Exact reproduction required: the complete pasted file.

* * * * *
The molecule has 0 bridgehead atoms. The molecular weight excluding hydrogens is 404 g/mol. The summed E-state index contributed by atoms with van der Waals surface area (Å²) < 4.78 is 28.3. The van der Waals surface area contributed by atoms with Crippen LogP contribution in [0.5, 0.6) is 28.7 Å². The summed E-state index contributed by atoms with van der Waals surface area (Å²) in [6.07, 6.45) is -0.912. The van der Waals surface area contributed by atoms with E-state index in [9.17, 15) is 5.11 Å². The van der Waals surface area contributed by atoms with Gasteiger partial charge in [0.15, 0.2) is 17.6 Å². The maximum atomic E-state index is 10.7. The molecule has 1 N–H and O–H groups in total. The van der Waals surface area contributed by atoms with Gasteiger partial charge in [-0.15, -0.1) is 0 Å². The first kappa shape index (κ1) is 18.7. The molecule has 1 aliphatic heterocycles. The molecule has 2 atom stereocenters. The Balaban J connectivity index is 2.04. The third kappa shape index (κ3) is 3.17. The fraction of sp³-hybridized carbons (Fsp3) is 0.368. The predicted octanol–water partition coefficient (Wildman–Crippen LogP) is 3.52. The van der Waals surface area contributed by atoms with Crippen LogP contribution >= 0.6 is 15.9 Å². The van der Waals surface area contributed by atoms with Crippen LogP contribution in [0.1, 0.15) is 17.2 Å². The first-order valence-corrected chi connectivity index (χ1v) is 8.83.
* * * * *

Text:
The molecule has 0 bridgehead atoms. The molecular weight excluding hydrogens is 404 g/mol. The summed E-state index contributed by atoms with van der Waals surface area (Å²) < 4.78 is 28.3. The van der Waals surface area contributed by atoms with Crippen LogP contribution in [0.5, 0.6) is 28.7 Å². The summed E-state index contributed by atoms with van der Waals surface area (Å²) in [6.07, 6.45) is -0.912. The van der Waals surface area contributed by atoms with E-state index in [9.17, 15) is 5.11 Å². The van der Waals surface area contributed by atoms with Gasteiger partial charge in [0.15, 0.2) is 17.6 Å². The maximum atomic E-state index is 10.7. The molecule has 1 N–H and O–H groups in total. The van der Waals surface area contributed by atoms with Gasteiger partial charge in [-0.15, -0.1) is 0 Å². The first kappa shape index (κ1) is 18.7. The molecule has 1 aliphatic heterocycles. The molecule has 2 atom stereocenters. The Balaban J connectivity index is 2.04. The third kappa shape index (κ3) is 3.17. The fraction of sp³-hybridized carbons (Fsp3) is 0.368. The predicted octanol–water partition coefficient (Wildman–Crippen LogP) is 3.52. The van der Waals surface area contributed by atoms with Crippen LogP contribution >= 0.6 is 15.9 Å². The van der Waals surface area contributed by atoms with Crippen LogP contribution in [0.1, 0.15) is 17.2 Å². The first-order valence-corrected chi connectivity index (χ1v) is 8.83.